The Big Fundamental will head to Springfield with his five NBA titles, two MVP awards, three Finals MVP trophies and 15 All-Star appearances. In typical Duncan fashion, he won’t even be the headliner on this night given the star power and loud personalities around him, but he’ll also probably be perfectly fine with that.

Basketball Reference Hall of Fame Probability: 100.0 percent



Class of 2021, first-time eligible

Paul Pierce
19.7 PPG, 5.6 RPG, 3.5 APG in 19 NBA seasons

The Celtics wasted no time putting Pierce’s No. 34 in the rafters last season, and he’ll soon carve out another piece of Massachusetts real estate with a Hall induction. It should also reunite Boston’s Big Three one more time, after that 2008 title they won together bolstered Pierce’s resume. He was MVP of that Finals and piled up 10 All-Star appearances overall. The Truth scored 26,397 points during his NBA career and muscled his way into the conversation for most elite scorers in Celtics history.

Basketball Reference Hall of Fame Probability: 100.0 percent

Luis Scola
12.0 PPG, 6.7 RPG, 1.6 APG in 10 NBA seasons

Scola might very well still be adding to his basketball resume overseas by the time he gets his Hall call (at age 38, he played professionally in China last season). He’s a legend in the Spanish League and was a two-time EuroLeague first-teamer before coming to the NBA at age 27. Scola won gold with Argentina at the 2004 Olympics in Athens, then grabbed bronze in Beijing in 2008.

Basketball Reference Hall of Fame Probability: zero percent

Deron Williams
16.3 PPG, 3.1 RPG, 8.1 APG in 12 NBA seasons

Williams didn’t sustain elite-level play throughout his 12-year NBA career, but it’s easy to forget now that he was among the NBA’s very best point guards for a stretch in the late 2000s. He earned three consecutive All-Star nods during that stretch, spanning his time in Utah and New Jersey. Williams’ resume is bolstered by two gold medals (Beijing 2008, London 2012), but he might not have done enough overall during his NBA tenure to sway voters.

Basketball Reference Hall of Fame Probability: 9.5 percent


Still waiting for their Hall call

Chris Webber
20.7 PPG, 9.8 RPG, 4.2 APG in 15 NBA seasons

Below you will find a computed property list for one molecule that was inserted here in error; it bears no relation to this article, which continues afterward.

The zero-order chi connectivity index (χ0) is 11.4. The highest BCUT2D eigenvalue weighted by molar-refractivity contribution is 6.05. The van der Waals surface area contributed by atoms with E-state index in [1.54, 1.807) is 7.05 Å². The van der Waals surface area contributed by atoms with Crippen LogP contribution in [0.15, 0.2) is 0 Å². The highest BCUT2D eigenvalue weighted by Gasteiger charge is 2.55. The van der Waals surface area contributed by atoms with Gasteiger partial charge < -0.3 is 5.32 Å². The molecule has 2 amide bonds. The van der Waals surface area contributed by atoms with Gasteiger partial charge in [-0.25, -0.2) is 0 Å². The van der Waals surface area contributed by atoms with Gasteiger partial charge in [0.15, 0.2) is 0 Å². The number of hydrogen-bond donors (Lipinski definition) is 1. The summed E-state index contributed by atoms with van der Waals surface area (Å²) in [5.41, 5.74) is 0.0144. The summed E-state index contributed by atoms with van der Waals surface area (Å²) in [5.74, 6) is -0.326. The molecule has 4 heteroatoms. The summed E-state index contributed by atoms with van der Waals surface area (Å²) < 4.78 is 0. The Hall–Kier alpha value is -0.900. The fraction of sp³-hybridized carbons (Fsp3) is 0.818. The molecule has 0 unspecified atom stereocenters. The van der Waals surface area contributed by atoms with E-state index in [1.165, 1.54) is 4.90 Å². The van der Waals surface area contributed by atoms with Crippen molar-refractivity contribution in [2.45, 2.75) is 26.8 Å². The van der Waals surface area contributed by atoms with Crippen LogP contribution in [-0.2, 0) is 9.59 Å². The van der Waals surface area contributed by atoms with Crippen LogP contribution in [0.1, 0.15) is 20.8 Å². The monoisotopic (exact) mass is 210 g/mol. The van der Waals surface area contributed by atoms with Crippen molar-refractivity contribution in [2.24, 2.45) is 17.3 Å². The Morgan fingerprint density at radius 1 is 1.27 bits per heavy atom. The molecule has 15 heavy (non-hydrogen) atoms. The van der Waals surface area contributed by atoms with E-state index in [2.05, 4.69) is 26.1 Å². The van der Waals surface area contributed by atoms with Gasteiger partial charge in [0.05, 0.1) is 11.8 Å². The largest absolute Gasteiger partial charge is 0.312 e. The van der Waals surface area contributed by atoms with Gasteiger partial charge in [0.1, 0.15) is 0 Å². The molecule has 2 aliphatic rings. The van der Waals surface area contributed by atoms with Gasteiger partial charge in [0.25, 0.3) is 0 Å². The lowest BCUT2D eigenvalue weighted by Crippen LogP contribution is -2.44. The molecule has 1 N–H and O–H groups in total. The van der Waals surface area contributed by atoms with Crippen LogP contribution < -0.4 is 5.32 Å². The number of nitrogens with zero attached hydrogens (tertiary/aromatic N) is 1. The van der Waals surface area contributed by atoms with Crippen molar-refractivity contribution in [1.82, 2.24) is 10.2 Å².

From the Fab 5 to a five-time NBA All-Star, Webber seemingly has Hall credentials but has been unable to earn induction despite being a finalist in recent years. Webber took Michigan to the Final Four in 1992 and 1993 (though both appearances have been vacated) and was a finalist for the John R. Wooden Award in 1993. He was Rookie of the Year after being the No. 1 pick that same year and also earned All-NBA honors five times. The question lingers: How long will Webber have to wait for induction?

Basketball Reference Hall of Fame Probability: 14.6 percent

Shawn Kemp
14.6 PPG, 8.4 RPG, 1.6 APG in 14 NBA seasons

Kemp’s candidacy is a polarizing topic. His resume isn’t great, even though he does have six All-Star nods and three appearances on the All-NBA second team. But Kemp’s awe-inspiring athleticism and rim-rattling dunks made him one of the most memorable NBA players of the 1990s. Kemp also led his teams to 10 seasons of playoff basketball, including a memorable run to the NBA Finals in 1996, where the Sonics pushed the Bulls to six games.

Basketball Reference Hall of Fame Probability: 38.4 percent

Ben Wallace
5.7 PPG, 9.6 RPG, 2.0 BPG in 14 NBA seasons

Wallace is one of the most dominant defensive players in league history, and yet his meager offensive numbers (5.7 points per game for his career, 41.4 percent free throw shooter) have conspired against him. Wallace was an NBA champion (Detroit 2004), a four-time All-Star, a four-time Defensive Player of the Year, and one of the most elite rebounders and shot blockers in league history. But it still might not be enough to muscle his way in.

Basketball Reference Hall of Fame Probability: 45.3 percent